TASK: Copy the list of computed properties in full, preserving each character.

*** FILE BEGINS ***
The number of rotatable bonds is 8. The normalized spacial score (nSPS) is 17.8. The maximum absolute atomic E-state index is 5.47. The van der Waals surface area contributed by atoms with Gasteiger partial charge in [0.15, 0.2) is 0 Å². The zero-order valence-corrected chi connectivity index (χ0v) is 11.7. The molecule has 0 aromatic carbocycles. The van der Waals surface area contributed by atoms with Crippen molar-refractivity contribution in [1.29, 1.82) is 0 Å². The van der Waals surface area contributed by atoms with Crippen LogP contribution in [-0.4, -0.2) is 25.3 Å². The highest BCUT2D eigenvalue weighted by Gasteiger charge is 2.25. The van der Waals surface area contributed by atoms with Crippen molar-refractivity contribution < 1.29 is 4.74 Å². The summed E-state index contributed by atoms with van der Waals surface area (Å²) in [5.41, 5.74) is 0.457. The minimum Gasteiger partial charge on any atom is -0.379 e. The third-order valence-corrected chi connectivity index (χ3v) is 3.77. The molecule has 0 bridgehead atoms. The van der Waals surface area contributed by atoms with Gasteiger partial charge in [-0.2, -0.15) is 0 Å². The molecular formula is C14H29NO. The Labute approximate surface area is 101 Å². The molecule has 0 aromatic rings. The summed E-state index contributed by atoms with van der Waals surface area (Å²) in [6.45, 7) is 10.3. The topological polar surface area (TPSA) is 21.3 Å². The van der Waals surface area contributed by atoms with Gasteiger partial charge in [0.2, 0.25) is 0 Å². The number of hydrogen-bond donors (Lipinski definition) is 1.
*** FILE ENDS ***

The number of rotatable bonds is 8. The normalized spacial score (nSPS) is 17.8. The maximum absolute atomic E-state index is 5.47. The van der Waals surface area contributed by atoms with Gasteiger partial charge in [0.15, 0.2) is 0 Å². The zero-order valence-corrected chi connectivity index (χ0v) is 11.7. The molecule has 0 aromatic carbocycles. The van der Waals surface area contributed by atoms with Crippen molar-refractivity contribution in [1.29, 1.82) is 0 Å². The van der Waals surface area contributed by atoms with Crippen LogP contribution in [-0.4, -0.2) is 25.3 Å². The highest BCUT2D eigenvalue weighted by Gasteiger charge is 2.25. The van der Waals surface area contributed by atoms with Crippen molar-refractivity contribution < 1.29 is 4.74 Å². The summed E-state index contributed by atoms with van der Waals surface area (Å²) in [5.41, 5.74) is 0.457. The minimum Gasteiger partial charge on any atom is -0.379 e. The third-order valence-corrected chi connectivity index (χ3v) is 3.77. The molecule has 0 bridgehead atoms. The van der Waals surface area contributed by atoms with Gasteiger partial charge in [-0.2, -0.15) is 0 Å². The molecular formula is C14H29NO. The Labute approximate surface area is 101 Å². The molecule has 0 aromatic rings. The summed E-state index contributed by atoms with van der Waals surface area (Å²) in [6.45, 7) is 10.3. The topological polar surface area (TPSA) is 21.3 Å². The van der Waals surface area contributed by atoms with Gasteiger partial charge in [0.2, 0.25) is 0 Å². The number of hydrogen-bond donors (Lipinski definition) is 1.